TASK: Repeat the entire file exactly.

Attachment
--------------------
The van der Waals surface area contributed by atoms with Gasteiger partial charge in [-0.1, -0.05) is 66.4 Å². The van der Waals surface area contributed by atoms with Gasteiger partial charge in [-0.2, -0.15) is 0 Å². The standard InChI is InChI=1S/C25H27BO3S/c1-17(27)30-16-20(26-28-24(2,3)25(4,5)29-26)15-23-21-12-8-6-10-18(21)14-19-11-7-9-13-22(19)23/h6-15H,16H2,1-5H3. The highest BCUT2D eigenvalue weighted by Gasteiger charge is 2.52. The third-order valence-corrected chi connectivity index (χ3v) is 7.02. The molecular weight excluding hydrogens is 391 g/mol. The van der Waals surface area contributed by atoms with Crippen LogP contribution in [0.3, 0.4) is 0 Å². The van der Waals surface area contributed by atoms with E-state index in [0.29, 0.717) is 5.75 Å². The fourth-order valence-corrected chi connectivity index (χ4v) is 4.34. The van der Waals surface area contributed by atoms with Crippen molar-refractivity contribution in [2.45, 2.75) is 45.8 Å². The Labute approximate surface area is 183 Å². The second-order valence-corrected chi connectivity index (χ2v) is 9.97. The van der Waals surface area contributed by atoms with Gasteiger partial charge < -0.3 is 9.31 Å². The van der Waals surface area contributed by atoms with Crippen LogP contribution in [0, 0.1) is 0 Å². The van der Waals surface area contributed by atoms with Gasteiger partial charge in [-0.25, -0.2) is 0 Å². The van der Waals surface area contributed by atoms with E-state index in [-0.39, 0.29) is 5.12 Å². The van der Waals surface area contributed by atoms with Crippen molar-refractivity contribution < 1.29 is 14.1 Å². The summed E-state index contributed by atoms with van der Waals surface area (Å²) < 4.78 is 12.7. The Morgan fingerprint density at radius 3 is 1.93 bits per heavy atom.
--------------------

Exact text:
The van der Waals surface area contributed by atoms with Gasteiger partial charge in [-0.1, -0.05) is 66.4 Å². The van der Waals surface area contributed by atoms with Gasteiger partial charge in [-0.2, -0.15) is 0 Å². The standard InChI is InChI=1S/C25H27BO3S/c1-17(27)30-16-20(26-28-24(2,3)25(4,5)29-26)15-23-21-12-8-6-10-18(21)14-19-11-7-9-13-22(19)23/h6-15H,16H2,1-5H3. The highest BCUT2D eigenvalue weighted by Gasteiger charge is 2.52. The third-order valence-corrected chi connectivity index (χ3v) is 7.02. The molecular weight excluding hydrogens is 391 g/mol. The van der Waals surface area contributed by atoms with Crippen LogP contribution in [0.3, 0.4) is 0 Å². The van der Waals surface area contributed by atoms with E-state index in [0.29, 0.717) is 5.75 Å². The fourth-order valence-corrected chi connectivity index (χ4v) is 4.34. The van der Waals surface area contributed by atoms with Crippen molar-refractivity contribution in [2.45, 2.75) is 45.8 Å². The Labute approximate surface area is 183 Å². The second-order valence-corrected chi connectivity index (χ2v) is 9.97. The van der Waals surface area contributed by atoms with Gasteiger partial charge < -0.3 is 9.31 Å². The van der Waals surface area contributed by atoms with Crippen LogP contribution in [0, 0.1) is 0 Å². The van der Waals surface area contributed by atoms with Gasteiger partial charge in [-0.25, -0.2) is 0 Å². The van der Waals surface area contributed by atoms with E-state index in [-0.39, 0.29) is 5.12 Å². The van der Waals surface area contributed by atoms with Crippen molar-refractivity contribution < 1.29 is 14.1 Å². The summed E-state index contributed by atoms with van der Waals surface area (Å²) < 4.78 is 12.7. The Morgan fingerprint density at radius 3 is 1.93 bits per heavy atom.